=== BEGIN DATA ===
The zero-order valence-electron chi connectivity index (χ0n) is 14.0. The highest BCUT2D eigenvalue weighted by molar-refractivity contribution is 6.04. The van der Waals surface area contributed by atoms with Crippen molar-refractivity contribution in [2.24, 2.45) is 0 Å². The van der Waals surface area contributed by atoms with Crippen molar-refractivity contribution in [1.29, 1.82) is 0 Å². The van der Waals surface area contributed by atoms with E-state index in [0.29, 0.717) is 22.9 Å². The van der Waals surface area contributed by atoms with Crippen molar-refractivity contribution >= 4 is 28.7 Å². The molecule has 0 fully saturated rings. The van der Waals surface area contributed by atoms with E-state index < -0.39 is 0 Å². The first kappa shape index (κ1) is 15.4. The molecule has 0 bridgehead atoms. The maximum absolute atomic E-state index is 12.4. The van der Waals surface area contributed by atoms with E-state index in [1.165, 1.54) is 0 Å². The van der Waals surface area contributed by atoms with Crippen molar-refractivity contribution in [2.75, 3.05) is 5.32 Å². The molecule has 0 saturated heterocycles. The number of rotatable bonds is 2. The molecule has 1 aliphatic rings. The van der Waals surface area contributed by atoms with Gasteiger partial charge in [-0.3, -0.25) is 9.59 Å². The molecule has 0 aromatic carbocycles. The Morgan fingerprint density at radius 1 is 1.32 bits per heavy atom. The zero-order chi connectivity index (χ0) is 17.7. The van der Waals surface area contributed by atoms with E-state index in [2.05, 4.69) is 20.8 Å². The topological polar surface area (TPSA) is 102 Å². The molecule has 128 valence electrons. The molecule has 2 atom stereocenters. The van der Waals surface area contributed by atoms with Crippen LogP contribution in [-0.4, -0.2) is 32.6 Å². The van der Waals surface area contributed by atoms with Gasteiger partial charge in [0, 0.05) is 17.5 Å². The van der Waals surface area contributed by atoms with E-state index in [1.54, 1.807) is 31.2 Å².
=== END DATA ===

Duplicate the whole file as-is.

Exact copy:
The zero-order valence-electron chi connectivity index (χ0n) is 14.0. The highest BCUT2D eigenvalue weighted by molar-refractivity contribution is 6.04. The van der Waals surface area contributed by atoms with Crippen molar-refractivity contribution in [2.24, 2.45) is 0 Å². The van der Waals surface area contributed by atoms with Crippen molar-refractivity contribution in [1.29, 1.82) is 0 Å². The van der Waals surface area contributed by atoms with E-state index in [0.29, 0.717) is 22.9 Å². The van der Waals surface area contributed by atoms with Crippen molar-refractivity contribution >= 4 is 28.7 Å². The molecule has 0 fully saturated rings. The van der Waals surface area contributed by atoms with E-state index < -0.39 is 0 Å². The first kappa shape index (κ1) is 15.4. The molecule has 0 bridgehead atoms. The maximum absolute atomic E-state index is 12.4. The van der Waals surface area contributed by atoms with E-state index in [1.165, 1.54) is 0 Å². The van der Waals surface area contributed by atoms with Crippen molar-refractivity contribution in [2.75, 3.05) is 5.32 Å². The molecule has 0 saturated heterocycles. The number of rotatable bonds is 2. The molecule has 1 aliphatic rings. The van der Waals surface area contributed by atoms with Gasteiger partial charge in [-0.3, -0.25) is 9.59 Å². The molecule has 0 aromatic carbocycles. The Morgan fingerprint density at radius 1 is 1.32 bits per heavy atom. The zero-order chi connectivity index (χ0) is 17.7. The van der Waals surface area contributed by atoms with E-state index in [2.05, 4.69) is 20.8 Å². The topological polar surface area (TPSA) is 102 Å². The molecule has 128 valence electrons. The molecule has 2 atom stereocenters. The van der Waals surface area contributed by atoms with Crippen LogP contribution in [-0.4, -0.2) is 32.6 Å². The van der Waals surface area contributed by atoms with Gasteiger partial charge in [0, 0.05) is 17.5 Å². The van der Waals surface area contributed by atoms with E-state index in [1.54, 1.807) is 31.2 Å².